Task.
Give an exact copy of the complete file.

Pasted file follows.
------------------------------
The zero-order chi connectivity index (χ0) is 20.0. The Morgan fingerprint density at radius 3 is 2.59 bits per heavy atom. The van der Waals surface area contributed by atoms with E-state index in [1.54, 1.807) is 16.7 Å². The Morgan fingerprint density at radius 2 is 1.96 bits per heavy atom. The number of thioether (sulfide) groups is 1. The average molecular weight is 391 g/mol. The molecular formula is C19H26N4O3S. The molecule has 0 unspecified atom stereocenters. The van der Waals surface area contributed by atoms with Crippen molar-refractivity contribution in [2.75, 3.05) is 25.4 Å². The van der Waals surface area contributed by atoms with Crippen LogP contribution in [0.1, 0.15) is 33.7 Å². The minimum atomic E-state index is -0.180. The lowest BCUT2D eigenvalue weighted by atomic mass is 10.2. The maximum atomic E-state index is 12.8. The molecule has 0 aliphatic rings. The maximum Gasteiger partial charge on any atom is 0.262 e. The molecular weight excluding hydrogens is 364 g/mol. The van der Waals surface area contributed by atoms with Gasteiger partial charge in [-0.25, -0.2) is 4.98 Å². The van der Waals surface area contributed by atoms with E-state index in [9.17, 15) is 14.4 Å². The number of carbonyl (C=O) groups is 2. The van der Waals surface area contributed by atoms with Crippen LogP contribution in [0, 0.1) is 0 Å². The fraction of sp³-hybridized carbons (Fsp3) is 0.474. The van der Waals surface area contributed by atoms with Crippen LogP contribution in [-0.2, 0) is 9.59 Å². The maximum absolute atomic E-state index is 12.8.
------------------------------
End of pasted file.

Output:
The zero-order chi connectivity index (χ0) is 20.0. The Morgan fingerprint density at radius 3 is 2.59 bits per heavy atom. The van der Waals surface area contributed by atoms with E-state index in [1.54, 1.807) is 16.7 Å². The Morgan fingerprint density at radius 2 is 1.96 bits per heavy atom. The number of thioether (sulfide) groups is 1. The average molecular weight is 391 g/mol. The molecular formula is C19H26N4O3S. The molecule has 0 unspecified atom stereocenters. The van der Waals surface area contributed by atoms with Crippen molar-refractivity contribution in [2.75, 3.05) is 25.4 Å². The van der Waals surface area contributed by atoms with Crippen LogP contribution in [0.1, 0.15) is 33.7 Å². The minimum atomic E-state index is -0.180. The lowest BCUT2D eigenvalue weighted by atomic mass is 10.2. The maximum atomic E-state index is 12.8. The molecule has 0 aliphatic rings. The maximum Gasteiger partial charge on any atom is 0.262 e. The molecular weight excluding hydrogens is 364 g/mol. The van der Waals surface area contributed by atoms with Gasteiger partial charge in [-0.25, -0.2) is 4.98 Å². The van der Waals surface area contributed by atoms with E-state index in [9.17, 15) is 14.4 Å². The number of carbonyl (C=O) groups is 2. The van der Waals surface area contributed by atoms with Crippen LogP contribution in [0, 0.1) is 0 Å². The fraction of sp³-hybridized carbons (Fsp3) is 0.474. The van der Waals surface area contributed by atoms with Crippen LogP contribution in [-0.2, 0) is 9.59 Å². The maximum absolute atomic E-state index is 12.8.